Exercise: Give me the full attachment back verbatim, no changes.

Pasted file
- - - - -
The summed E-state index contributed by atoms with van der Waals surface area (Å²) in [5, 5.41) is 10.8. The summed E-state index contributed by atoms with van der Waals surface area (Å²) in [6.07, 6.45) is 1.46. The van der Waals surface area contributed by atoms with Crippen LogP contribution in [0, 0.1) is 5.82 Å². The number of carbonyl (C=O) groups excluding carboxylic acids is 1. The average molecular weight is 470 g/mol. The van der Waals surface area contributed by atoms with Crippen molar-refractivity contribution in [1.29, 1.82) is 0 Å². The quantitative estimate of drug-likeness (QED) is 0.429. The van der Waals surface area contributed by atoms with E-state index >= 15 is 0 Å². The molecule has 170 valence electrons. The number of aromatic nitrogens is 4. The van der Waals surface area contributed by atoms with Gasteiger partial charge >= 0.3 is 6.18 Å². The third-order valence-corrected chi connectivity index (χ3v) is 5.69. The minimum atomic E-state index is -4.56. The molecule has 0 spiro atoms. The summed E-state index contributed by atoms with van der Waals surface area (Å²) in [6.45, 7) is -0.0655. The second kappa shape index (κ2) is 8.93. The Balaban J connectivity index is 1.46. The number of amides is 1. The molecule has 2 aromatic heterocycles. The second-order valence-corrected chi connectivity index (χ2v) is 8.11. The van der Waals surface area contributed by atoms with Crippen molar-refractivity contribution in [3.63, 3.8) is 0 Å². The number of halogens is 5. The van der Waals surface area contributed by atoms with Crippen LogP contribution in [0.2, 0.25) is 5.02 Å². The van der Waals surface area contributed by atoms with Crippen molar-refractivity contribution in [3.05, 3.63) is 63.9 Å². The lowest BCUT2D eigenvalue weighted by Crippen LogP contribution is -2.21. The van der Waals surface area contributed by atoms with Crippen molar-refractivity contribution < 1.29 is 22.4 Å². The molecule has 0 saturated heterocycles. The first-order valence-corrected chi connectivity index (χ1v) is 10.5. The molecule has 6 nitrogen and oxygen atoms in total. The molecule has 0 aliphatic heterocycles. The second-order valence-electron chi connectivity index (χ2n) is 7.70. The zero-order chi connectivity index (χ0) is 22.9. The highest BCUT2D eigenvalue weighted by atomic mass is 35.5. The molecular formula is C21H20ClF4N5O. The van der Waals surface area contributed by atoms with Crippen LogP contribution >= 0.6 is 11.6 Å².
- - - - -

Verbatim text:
The summed E-state index contributed by atoms with van der Waals surface area (Å²) in [5, 5.41) is 10.8. The summed E-state index contributed by atoms with van der Waals surface area (Å²) in [6.07, 6.45) is 1.46. The van der Waals surface area contributed by atoms with Crippen LogP contribution in [0, 0.1) is 5.82 Å². The number of carbonyl (C=O) groups excluding carboxylic acids is 1. The average molecular weight is 470 g/mol. The van der Waals surface area contributed by atoms with Crippen molar-refractivity contribution in [1.29, 1.82) is 0 Å². The quantitative estimate of drug-likeness (QED) is 0.429. The van der Waals surface area contributed by atoms with E-state index >= 15 is 0 Å². The molecule has 170 valence electrons. The number of aromatic nitrogens is 4. The van der Waals surface area contributed by atoms with Gasteiger partial charge >= 0.3 is 6.18 Å². The third-order valence-corrected chi connectivity index (χ3v) is 5.69. The minimum atomic E-state index is -4.56. The molecule has 0 spiro atoms. The summed E-state index contributed by atoms with van der Waals surface area (Å²) in [6.45, 7) is -0.0655. The second kappa shape index (κ2) is 8.93. The Balaban J connectivity index is 1.46. The number of amides is 1. The molecule has 2 aromatic heterocycles. The second-order valence-corrected chi connectivity index (χ2v) is 8.11. The van der Waals surface area contributed by atoms with Crippen molar-refractivity contribution in [3.63, 3.8) is 0 Å². The number of halogens is 5. The van der Waals surface area contributed by atoms with Crippen LogP contribution in [0.2, 0.25) is 5.02 Å². The van der Waals surface area contributed by atoms with Crippen molar-refractivity contribution in [3.05, 3.63) is 63.9 Å². The lowest BCUT2D eigenvalue weighted by Crippen LogP contribution is -2.21. The van der Waals surface area contributed by atoms with Crippen molar-refractivity contribution < 1.29 is 22.4 Å². The molecule has 0 saturated heterocycles. The first-order valence-corrected chi connectivity index (χ1v) is 10.5. The molecule has 6 nitrogen and oxygen atoms in total. The molecule has 0 aliphatic heterocycles. The second-order valence-electron chi connectivity index (χ2n) is 7.70. The zero-order chi connectivity index (χ0) is 22.9. The highest BCUT2D eigenvalue weighted by atomic mass is 35.5. The molecular formula is C21H20ClF4N5O. The van der Waals surface area contributed by atoms with Crippen LogP contribution >= 0.6 is 11.6 Å².